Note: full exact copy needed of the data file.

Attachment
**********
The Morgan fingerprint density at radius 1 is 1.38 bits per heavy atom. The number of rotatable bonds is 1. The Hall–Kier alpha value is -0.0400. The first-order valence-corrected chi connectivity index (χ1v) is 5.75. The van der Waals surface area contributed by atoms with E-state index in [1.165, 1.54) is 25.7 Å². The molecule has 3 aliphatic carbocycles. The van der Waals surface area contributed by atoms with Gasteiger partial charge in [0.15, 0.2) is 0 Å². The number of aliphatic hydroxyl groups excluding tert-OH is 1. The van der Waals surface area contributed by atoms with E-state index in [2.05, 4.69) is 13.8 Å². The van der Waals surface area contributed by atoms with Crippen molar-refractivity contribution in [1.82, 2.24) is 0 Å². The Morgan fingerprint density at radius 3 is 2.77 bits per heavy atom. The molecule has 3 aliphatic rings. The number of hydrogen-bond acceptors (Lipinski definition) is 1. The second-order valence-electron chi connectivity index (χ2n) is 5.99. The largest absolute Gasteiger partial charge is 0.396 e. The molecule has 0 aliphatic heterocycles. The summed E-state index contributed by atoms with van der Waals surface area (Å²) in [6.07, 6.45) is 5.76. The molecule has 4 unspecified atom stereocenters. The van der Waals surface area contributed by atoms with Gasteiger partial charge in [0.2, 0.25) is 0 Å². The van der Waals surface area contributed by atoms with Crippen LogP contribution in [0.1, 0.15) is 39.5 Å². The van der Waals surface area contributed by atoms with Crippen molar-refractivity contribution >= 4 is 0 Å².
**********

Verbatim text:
The Morgan fingerprint density at radius 1 is 1.38 bits per heavy atom. The number of rotatable bonds is 1. The Hall–Kier alpha value is -0.0400. The first-order valence-corrected chi connectivity index (χ1v) is 5.75. The van der Waals surface area contributed by atoms with E-state index in [1.165, 1.54) is 25.7 Å². The molecule has 3 aliphatic carbocycles. The van der Waals surface area contributed by atoms with Gasteiger partial charge in [0.15, 0.2) is 0 Å². The number of aliphatic hydroxyl groups excluding tert-OH is 1. The van der Waals surface area contributed by atoms with E-state index in [2.05, 4.69) is 13.8 Å². The van der Waals surface area contributed by atoms with Crippen molar-refractivity contribution in [1.82, 2.24) is 0 Å². The Morgan fingerprint density at radius 3 is 2.77 bits per heavy atom. The molecule has 3 aliphatic rings. The number of hydrogen-bond acceptors (Lipinski definition) is 1. The second-order valence-electron chi connectivity index (χ2n) is 5.99. The largest absolute Gasteiger partial charge is 0.396 e. The molecule has 0 aliphatic heterocycles. The summed E-state index contributed by atoms with van der Waals surface area (Å²) in [6.07, 6.45) is 5.76. The molecule has 4 unspecified atom stereocenters. The van der Waals surface area contributed by atoms with Gasteiger partial charge in [0.2, 0.25) is 0 Å². The van der Waals surface area contributed by atoms with Crippen LogP contribution in [0.1, 0.15) is 39.5 Å². The van der Waals surface area contributed by atoms with Crippen molar-refractivity contribution >= 4 is 0 Å².